Recognizing Implications of Ideas in a Reading Passage

Instructor: Natalie Boyd

Natalie is a teacher and holds an MA in English Education and is in progress on her PhD in psychology.

How can recognizing implications in a reading passage help active readers? And how can readers recognize implications? In this lesson we'll look at how to recognize implications and the link between implications, inferences, and predictions in reading.

Active Reading

Rasheed is an ok reader, but sometimes he struggles to understand the implications of what he's reading. That is, he struggles to figure out how smaller parts of a piece can relate to the big picture of the piece.

Active reading involves constructing meaning from the words on the page. There are many tools and skills to help readers be actively engaged in the process of reading. One of the tools that readers can use while reading involves recognizing implications, or connections and suggestions about what's going on.

To help Rasheed with recognizing implications of the ideas in a reading passage, let's look closer at how implications can influence predictions and inferences while reading.

Predictions & Inferences

Rasheed is reading a mystery novel. He keeps noticing that there are certain small things that are described in the book, but he's not sure how they relate to the rest of the book. For example, does he really need to know that one of the characters carries a flashlight with her everywhere she goes?

There's a rule that writers know, that's usually attributed to the playwright Anton Checkov. The rule goes that if there's a gun on the wall in the first act, it must go off by the third act. Basically, this means that if something is described in a piece of writing, it should have some relevance to the overall story.

Of course, not every writer follows this rule, but many do, and Rasheed could benefit from remembering it as he reads. If writers include only important information, then the implications of what is happening or what is described in one part of a piece relate to what will happen later on.

Look at Rasheed's book: there's a character who is always described as having a flashlight on her. What are the implications of this? Well, it depends. It could be a clue. If, for example, the victim was murdered with a flashlight or killed someplace really dark, the flashlight could be a hint that this is the killer. In this way, Rasheed can view the implications as a type of prediction of what will happen later.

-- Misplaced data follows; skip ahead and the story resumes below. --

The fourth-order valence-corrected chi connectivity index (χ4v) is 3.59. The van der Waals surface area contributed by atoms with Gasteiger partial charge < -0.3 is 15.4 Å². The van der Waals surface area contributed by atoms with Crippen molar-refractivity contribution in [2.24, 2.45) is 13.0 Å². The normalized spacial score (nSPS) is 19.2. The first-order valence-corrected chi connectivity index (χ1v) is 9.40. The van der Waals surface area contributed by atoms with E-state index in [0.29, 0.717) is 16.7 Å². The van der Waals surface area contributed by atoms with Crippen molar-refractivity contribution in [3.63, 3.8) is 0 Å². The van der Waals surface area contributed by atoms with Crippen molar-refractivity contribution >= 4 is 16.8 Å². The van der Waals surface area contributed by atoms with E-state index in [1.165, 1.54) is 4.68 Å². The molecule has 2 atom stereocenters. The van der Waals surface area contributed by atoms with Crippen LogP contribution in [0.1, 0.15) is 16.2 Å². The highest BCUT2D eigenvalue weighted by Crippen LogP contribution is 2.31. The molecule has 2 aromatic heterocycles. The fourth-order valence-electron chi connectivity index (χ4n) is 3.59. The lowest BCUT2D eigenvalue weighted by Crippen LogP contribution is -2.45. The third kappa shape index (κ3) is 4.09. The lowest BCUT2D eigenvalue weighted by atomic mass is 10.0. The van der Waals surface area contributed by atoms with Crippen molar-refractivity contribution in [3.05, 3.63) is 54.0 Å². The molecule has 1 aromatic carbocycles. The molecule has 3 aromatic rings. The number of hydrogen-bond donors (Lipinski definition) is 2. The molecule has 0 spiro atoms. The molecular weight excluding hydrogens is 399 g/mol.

But what if the victim in Rasheed's mystery novel was murdered with a gun in a well-lit room? In that case, what's the point of the flashlight?

In addition to predictions, implications can also be recognized as a tool for making inferences, or figuring out what the writer isn't directly saying in a passage. For example, maybe the flashlight is in the book because the writer is trying to tell the readers something about that character. Maybe she's someone who is always prepared, or maybe she's a worrywart who carries the flashlight around because she always thinks the worst is going to happen.

The point here is that the implications of a character's words and action can hint at something larger. Perhaps it's that the character is a certain way, or that he or she will do a certain thing later. Perhaps what they do and say relate to the theme of the book. For example, maybe one of the themes in the book that Rasheed is reading has to do with light and darkness, and the flashlight is a way of bringing that theme out.

Recognizing Implications

So, how can Rasheed tell what's going on with the flashlight? In other words, how can Rasheed recognize implications?

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